First to go from my new-and-hopefully-improved campaign were cavaliers and barbarians: once you have those, coupled with paladins and rangers, why would anyone want to play a plain-old, “boring” fighter? In my new campaign, if you want to be a “cavalier,” buy some plate mail, a horse, and a lance; if you want to be the next Conan, get some chainmail and a big axe. But either way, you’re still a fighter and not some hyper-specialized subclass.
Once I got rid of cavaliers, there was no more fiddly “weapon-of-choice” rules that UA had saddled paladins with. To keep them in line with fighters and rangers, I let them use the weapon specialization options presented in UA. There—that was easy.
Thief-acrobat? Assistant Jungle Guide Patrick Eibel used to play one back in the day: I think the character pole-vaulted all of once in several years of gaming, and he never tight-roped walked, either. Monks? I thought they were more suited to an Oriental Adventures setting, so out they went. Psionics? Too weird, too sci-fi, and too much hassle.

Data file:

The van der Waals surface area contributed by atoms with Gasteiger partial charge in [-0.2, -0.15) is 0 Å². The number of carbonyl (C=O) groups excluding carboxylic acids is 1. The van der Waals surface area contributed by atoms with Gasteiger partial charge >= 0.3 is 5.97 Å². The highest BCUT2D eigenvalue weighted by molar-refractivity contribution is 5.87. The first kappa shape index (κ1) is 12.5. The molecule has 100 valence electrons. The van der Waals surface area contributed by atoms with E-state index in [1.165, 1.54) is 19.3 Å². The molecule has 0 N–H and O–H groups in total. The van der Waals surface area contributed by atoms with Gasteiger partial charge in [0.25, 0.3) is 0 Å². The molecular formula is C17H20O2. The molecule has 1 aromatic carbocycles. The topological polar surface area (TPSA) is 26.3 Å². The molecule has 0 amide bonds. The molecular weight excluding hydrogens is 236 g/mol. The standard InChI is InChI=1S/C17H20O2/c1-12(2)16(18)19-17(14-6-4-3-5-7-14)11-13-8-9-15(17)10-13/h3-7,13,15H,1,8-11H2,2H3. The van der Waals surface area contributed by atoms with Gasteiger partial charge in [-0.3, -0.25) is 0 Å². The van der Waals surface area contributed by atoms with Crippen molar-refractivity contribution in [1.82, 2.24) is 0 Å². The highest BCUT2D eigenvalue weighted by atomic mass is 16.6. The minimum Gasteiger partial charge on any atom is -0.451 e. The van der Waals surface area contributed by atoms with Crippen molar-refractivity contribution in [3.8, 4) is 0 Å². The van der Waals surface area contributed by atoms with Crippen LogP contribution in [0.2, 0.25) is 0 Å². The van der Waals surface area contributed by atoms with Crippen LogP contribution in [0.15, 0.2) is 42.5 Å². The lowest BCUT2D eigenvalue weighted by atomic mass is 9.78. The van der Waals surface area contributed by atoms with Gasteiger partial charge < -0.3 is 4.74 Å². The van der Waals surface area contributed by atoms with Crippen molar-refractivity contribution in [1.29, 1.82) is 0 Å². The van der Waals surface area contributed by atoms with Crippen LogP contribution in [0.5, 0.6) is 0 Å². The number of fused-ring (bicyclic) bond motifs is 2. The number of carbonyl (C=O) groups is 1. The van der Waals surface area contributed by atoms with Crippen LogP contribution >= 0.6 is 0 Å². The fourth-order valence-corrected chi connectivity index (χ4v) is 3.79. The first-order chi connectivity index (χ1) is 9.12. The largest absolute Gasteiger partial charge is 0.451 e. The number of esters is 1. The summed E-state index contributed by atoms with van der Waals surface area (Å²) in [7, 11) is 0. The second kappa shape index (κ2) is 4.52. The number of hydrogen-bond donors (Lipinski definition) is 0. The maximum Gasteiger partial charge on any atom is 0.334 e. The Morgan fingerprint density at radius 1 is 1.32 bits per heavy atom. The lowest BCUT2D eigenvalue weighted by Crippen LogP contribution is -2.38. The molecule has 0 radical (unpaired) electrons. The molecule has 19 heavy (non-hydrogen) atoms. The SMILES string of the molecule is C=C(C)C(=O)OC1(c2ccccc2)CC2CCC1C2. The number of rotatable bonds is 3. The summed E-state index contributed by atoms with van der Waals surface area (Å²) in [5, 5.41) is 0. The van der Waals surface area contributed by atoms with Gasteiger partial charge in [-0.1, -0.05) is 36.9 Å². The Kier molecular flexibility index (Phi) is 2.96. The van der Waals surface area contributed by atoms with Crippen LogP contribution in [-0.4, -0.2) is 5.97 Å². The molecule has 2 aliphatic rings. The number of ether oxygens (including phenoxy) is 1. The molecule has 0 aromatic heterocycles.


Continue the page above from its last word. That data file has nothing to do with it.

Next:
So for the new campaign, the classes are:
As far as multi-classing, rather than the complicated lists of combinations that the PHB and UA gave, I ruled that, within certain limits, a demi-human can pick one main class (cleric, fighter, magic-user, or thief) and one other main class or a sub-class not of the same class as the main one. Thus, cleric/fighter is fine, cleric/ranger might be okay (depending on if the demi-human in question can be a ranger), but cleric/druid is not okay. Nor can anyone combine classes with bard: a bard’s a bard, and nothing but a bard. Details to come in next month’s article.
Other Stuff Simplified
Encumbrance. In the new campaign, I’ll only be counting each PC’s armor, shield, and heaviest weapon, reasoning that pouches, sacks, torches, rope, etc., add minimal weight and bulk. If PCs are carrying lots of weapons, arrows, coins, etc., then I’ll factor that in for encumbrance.